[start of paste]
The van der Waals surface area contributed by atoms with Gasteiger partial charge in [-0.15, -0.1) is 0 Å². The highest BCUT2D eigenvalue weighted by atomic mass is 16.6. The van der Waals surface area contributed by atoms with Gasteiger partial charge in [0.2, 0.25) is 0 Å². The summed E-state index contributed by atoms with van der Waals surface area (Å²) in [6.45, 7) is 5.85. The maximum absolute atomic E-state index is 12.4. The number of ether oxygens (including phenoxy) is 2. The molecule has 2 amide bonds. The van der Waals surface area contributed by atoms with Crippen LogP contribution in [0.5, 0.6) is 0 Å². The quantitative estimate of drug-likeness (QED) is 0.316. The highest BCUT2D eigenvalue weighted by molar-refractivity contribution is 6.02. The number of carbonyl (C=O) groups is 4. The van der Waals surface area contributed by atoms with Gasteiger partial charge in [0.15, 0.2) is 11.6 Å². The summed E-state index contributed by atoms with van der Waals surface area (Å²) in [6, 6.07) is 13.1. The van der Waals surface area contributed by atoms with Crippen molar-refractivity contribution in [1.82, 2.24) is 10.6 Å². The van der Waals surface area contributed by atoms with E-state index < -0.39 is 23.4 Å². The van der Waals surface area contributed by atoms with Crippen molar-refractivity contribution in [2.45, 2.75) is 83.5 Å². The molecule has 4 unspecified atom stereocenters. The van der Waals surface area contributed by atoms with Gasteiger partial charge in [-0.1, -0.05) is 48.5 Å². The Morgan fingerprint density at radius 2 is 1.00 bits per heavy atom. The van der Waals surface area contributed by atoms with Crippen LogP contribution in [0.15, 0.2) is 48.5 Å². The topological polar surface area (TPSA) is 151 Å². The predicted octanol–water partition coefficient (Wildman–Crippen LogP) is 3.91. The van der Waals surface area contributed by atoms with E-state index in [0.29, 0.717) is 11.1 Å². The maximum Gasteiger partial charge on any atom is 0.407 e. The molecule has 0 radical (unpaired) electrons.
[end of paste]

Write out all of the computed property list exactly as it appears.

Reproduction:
The van der Waals surface area contributed by atoms with Gasteiger partial charge in [-0.15, -0.1) is 0 Å². The highest BCUT2D eigenvalue weighted by atomic mass is 16.6. The van der Waals surface area contributed by atoms with Gasteiger partial charge in [0.2, 0.25) is 0 Å². The summed E-state index contributed by atoms with van der Waals surface area (Å²) in [6.45, 7) is 5.85. The maximum absolute atomic E-state index is 12.4. The number of ether oxygens (including phenoxy) is 2. The molecule has 2 amide bonds. The van der Waals surface area contributed by atoms with Crippen LogP contribution in [0.5, 0.6) is 0 Å². The quantitative estimate of drug-likeness (QED) is 0.316. The highest BCUT2D eigenvalue weighted by molar-refractivity contribution is 6.02. The number of carbonyl (C=O) groups is 4. The van der Waals surface area contributed by atoms with Gasteiger partial charge in [0.15, 0.2) is 11.6 Å². The summed E-state index contributed by atoms with van der Waals surface area (Å²) in [6, 6.07) is 13.1. The van der Waals surface area contributed by atoms with Crippen molar-refractivity contribution in [1.82, 2.24) is 10.6 Å². The van der Waals surface area contributed by atoms with E-state index < -0.39 is 23.4 Å². The van der Waals surface area contributed by atoms with Crippen molar-refractivity contribution in [2.45, 2.75) is 83.5 Å². The molecule has 4 unspecified atom stereocenters. The van der Waals surface area contributed by atoms with Gasteiger partial charge in [-0.1, -0.05) is 48.5 Å². The Morgan fingerprint density at radius 2 is 1.00 bits per heavy atom. The van der Waals surface area contributed by atoms with Crippen LogP contribution in [0.15, 0.2) is 48.5 Å². The topological polar surface area (TPSA) is 151 Å². The predicted octanol–water partition coefficient (Wildman–Crippen LogP) is 3.91. The van der Waals surface area contributed by atoms with E-state index in [0.29, 0.717) is 11.1 Å². The maximum Gasteiger partial charge on any atom is 0.407 e. The molecule has 0 radical (unpaired) electrons.